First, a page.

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A Splintered Mommy Path

A woman walks in exercise gear.

Feeling like two different people on two different paths? Unite the splintered paths.

After my son was born and my husband went back to work, I was in charge of taking care of our new baby all day. I quickly became depressed, and I didn’t know why. I thought that it certainly couldn’t be because of the baby. After all, I loved my son and felt nothing but pleasure in being his mom. Or so I thought. That belief was coming from a splintered “mommy path.” On this path, I was supposed to feel nothing but pleasure in being a mother and in loving my son—and no other feelings were allowed. Yet there was another, equally real path on which I was not a mother at all and was pursuing graduate school and a dissertation about perceptual learning in the auditory system—and no other feelings were allowed.

When I began to realize that the cause of my depression was that I had split myself across at least two different paths, I went into my inner lab and had a discussion with the parts of myself that were on each of those paths. I realized I felt anger about being completely responsible for another person, my son. I also felt grief about losing my old life, in which I’d had more time to think about intriguing ideas. I also discovered new, joyful feelings in the life I was living now. I felt excited to learn what my son was like, how our relationship would turn out, and what being a mother was all about. I spent time listening to and allowing myself to admit to all of my feelings. 

Once I had admitted to myself that all my feelings were legitimate, a solution came to me. I called up my dissertation adviser and told her I would be returning part-time to finish up my dissertation, staying at home with my son the rest of the time. That action, born from listening to all of myself and taking all of my feelings seriously, put me on my way back to a single, joyful path.

Suzanne: Uniting Splintered Paths

Suzanne Clores is a podcast producer, fiction and nonfiction author, and essayist. Her calling is to create an open discussion about psychic functioning and self-expression. When I asked her to voice her calling, she said, “To get the conversation about psychic experiences and how they fit into my psychological landscape out into the world. What are my episodes and experiences and why can’t I let them go? I’m looking for some type of resolution, and I think it will help people. Now that I say that out loud, it’s very scary that I’ve chosen that, because I’m resistant to shining light on it. Just now, it suddenly seems like a bad idea!”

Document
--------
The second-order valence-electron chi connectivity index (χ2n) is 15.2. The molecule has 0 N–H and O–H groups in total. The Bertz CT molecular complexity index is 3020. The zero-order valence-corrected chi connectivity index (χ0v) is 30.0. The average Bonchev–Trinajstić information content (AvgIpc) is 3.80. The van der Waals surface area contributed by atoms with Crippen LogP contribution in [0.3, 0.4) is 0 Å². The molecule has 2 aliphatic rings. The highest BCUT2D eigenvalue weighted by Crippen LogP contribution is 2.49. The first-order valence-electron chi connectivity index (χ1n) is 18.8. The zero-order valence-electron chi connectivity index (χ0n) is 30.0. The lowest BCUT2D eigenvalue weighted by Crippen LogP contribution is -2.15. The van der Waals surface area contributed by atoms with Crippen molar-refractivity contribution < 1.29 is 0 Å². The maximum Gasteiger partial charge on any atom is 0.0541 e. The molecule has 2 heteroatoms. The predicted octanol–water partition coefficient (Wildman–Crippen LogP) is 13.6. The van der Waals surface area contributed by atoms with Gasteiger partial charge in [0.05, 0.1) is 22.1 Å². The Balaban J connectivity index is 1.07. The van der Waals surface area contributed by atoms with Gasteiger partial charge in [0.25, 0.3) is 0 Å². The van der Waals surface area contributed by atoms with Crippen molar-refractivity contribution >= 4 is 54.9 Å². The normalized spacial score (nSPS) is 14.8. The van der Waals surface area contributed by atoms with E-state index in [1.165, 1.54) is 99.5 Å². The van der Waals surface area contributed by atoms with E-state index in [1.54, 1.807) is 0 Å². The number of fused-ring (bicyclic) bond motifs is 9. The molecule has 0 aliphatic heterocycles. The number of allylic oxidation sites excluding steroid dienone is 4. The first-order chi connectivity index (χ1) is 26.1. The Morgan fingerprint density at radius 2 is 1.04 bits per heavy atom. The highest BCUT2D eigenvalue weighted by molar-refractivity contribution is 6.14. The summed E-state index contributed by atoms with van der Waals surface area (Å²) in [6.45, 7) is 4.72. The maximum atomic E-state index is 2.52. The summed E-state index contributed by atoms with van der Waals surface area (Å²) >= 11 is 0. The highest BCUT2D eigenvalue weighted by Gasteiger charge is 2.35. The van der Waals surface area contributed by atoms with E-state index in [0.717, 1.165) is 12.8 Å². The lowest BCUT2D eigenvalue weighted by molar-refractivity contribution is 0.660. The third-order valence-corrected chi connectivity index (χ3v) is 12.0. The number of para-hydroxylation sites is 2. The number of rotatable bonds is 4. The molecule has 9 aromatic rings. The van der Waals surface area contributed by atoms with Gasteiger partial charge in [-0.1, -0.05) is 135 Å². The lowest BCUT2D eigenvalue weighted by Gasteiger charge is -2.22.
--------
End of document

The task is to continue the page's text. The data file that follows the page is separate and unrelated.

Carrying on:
We talked about her resistance to voicing her calling, and she told me that as a child her family pushed her to perform. She hated the experience of being pushed to be in front of others, and to avoid that experience she went the other direction—she became a writer at least partly to escape being seen. Writing helped her be more comfortable, but it also shut down her voice, in a way, by narrowing her possibilities as well as her skillset. It’s as if she put part of herself on a narrow writer’s path, which didn’t include using her voice. Meanwhile, she loved to sing and talk with others, and she started toying with the idea of creating a podcast about extraordinary experiences. One foot in front of the other, and she’s already working on planning another season of her podcast, The Extraordinary Project.

Through working with a voice teacher as well as making other changes in her life, Suzanne called part of herself back from her narrowly visioned writer’s path. She can still write as part of her work, and she will always do so—but her true work is not strictly about writing. It’s about doing everything that it takes to get a particular conversation, a difficult and controversial conversation, out into the world. And she’s even open to changes in her calling if they show up on her unitary path.

When I asked her what she would say to her younger self, a ten-year-old girl who felt a passion for writing, she said, “Rather than trying to hide, don’t rule out the idea that you can still be big. And that could be fun. Play more. Don’t be afraid to exhibit the playful part of your voice and being. Find supportive environments. Say what you are excited about. You’re glorious! Full of energy and power and potential. You’re already doing it and being it. This is it! Rest in grace. I love you.”

What does it feel like to travel on a single path? It feels like your energy is no longer dissipating. It feels like your authority remains in your authentic self while your path forward is unitary and joyful. Sound good? Great! Let’s make it so.

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This is an excerpt from The Calling: A 12-Week Science-Based Program to Discover, Energize, and Engage Your Soul's Work by Julia Mossbridge, published by New Harbinger Publications. Copyright 2019.


Julia Mossbridge

Julia Mossbridge, PhD is a visiting scholar at Northwestern University, fellow at the Institute of Noetic Sciences, science director at [email protected] Labs, and associated professor at the California Institute of Integral Studies


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